My personal take away from the book is that we have to embrace some degree of uncertainty about life before finding where we are called to be. Kian Ming's story is actually a good example of this -- he relates how his career as a corporate high flier was suddenly cut short, and how he stumbled around looking for his calling. But I find that almost everyone writing has something similar to share about how they had to cast around before figuring out what was right for them.

The uncertainty of this may sound frightening, but I find it an empowering message for everyone, young or old, because we are in charge of our own destinies. This book is in many ways the perfect antidote for the rigidities of SPM and our general education system, where once you are in the arts or science stream, you are ostensibly set for life. (Science stream people all become engineers or doctors, and arts stream people all become VCD sellers or fishermen, right?) What's After SPM is the perfect way to make a youth think about their future, and encourage them to take responsibility for figuring out who they want to be.

After heaping all this glowing praise on the book, you might think it is flawless. But while it is no doubt a fascinating and useful read, it could do with some improvement. The cover of the book is not terribly distinctive (I couldn't find it in the bookstore and had to ask for assistance when I was buying a copy for a friend), making it hard to stand out on the shelf. The organisation of the book is a simple ordering of each essay by the author's name alphabetically. While this is good for casual reading or flipping through, other organisational schemes might have added more value. Perhaps organising the book roughly by age of author, or type of essay, would have been good.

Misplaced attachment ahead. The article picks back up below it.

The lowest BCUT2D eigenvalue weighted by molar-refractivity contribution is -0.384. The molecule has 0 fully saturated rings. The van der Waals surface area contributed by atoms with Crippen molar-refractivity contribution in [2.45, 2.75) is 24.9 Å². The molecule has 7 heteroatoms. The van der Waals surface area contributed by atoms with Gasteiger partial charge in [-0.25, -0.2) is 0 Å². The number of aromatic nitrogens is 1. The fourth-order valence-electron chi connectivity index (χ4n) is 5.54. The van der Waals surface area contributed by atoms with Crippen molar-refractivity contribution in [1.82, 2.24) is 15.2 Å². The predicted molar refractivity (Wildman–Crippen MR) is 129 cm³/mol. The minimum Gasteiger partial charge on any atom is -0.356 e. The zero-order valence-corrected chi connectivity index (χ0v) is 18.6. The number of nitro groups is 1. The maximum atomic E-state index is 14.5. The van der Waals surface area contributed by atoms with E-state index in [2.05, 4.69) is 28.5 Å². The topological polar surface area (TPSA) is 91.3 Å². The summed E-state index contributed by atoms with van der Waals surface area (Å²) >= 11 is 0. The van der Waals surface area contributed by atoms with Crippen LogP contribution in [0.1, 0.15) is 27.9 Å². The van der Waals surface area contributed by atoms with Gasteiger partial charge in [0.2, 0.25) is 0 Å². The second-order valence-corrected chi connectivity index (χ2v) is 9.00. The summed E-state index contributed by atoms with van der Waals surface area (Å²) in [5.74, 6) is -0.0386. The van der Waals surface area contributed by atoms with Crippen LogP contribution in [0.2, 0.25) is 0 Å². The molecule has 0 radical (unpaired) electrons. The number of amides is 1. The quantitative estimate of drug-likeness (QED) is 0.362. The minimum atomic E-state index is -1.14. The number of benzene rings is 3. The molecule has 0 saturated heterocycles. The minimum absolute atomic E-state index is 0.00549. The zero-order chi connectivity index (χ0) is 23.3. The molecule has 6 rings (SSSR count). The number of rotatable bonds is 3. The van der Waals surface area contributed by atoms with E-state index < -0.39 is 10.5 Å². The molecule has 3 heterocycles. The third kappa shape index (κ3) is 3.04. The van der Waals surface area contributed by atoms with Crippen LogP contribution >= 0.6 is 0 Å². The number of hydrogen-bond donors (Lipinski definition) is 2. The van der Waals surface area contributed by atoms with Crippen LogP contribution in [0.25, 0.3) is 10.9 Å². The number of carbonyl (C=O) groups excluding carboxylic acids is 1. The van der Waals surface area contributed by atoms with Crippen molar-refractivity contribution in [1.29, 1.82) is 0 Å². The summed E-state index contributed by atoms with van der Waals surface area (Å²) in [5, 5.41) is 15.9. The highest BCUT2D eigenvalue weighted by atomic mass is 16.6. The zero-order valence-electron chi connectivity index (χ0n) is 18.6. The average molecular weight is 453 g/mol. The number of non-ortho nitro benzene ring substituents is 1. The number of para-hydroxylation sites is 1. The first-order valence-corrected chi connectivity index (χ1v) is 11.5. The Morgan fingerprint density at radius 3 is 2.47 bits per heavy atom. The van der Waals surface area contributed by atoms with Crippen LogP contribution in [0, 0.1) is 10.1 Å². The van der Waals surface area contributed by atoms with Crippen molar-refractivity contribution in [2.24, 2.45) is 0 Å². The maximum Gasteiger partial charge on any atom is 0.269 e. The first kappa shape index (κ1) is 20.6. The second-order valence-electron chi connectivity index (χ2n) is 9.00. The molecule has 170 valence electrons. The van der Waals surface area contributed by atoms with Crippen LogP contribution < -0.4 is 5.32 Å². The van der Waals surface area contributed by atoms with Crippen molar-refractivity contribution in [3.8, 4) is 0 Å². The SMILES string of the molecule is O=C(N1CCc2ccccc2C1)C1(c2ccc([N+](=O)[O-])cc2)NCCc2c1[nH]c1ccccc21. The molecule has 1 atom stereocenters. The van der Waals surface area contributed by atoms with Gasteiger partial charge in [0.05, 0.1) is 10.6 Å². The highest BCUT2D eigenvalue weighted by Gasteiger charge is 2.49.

Probably the most annoying thing for a returning reader is that if you read a fascinating essay by that social entrepreneur or this doctor, and want to find it again, you need to remember the author's name or the essay's title. There is no index of topics covered in the book. This is quite a big oversight, and I hope the editors will address this in a future edition.

In spite of those caveats, I cannot recommend this book more wholeheartedly. Buy it for the primary or secondary school student in your life; buy it for the fresh graduate clueless about his prospects; buy it for the professional with a mid-life crisis; buy it for yourself. At the very least, you will find these stories interesting -- at best, you will have a whole new, fresh perspective on life.

You can get your copy from MPH or Borders. MPH MidValley is hosting the official book launch this August 6; I encourage you to attend and hear from some of the amazing Malaysians behind this project.

Wednesday, June 29, 2011

The Sun "Malaysia and Me" writing contest

The Sun is running a "Malaysia and Me" writing competition for Malaysians between the ages of 15 and 30. If you are a student or youth, this is an excellent chance to participate in an important conversation about the future of our country. Details follow after the jump.

HAVE you something interesting to say about your country and you? On any aspect that inspires you or delights you or even annoys you?

If you do, share it with your fellow Malaysians by taking part in the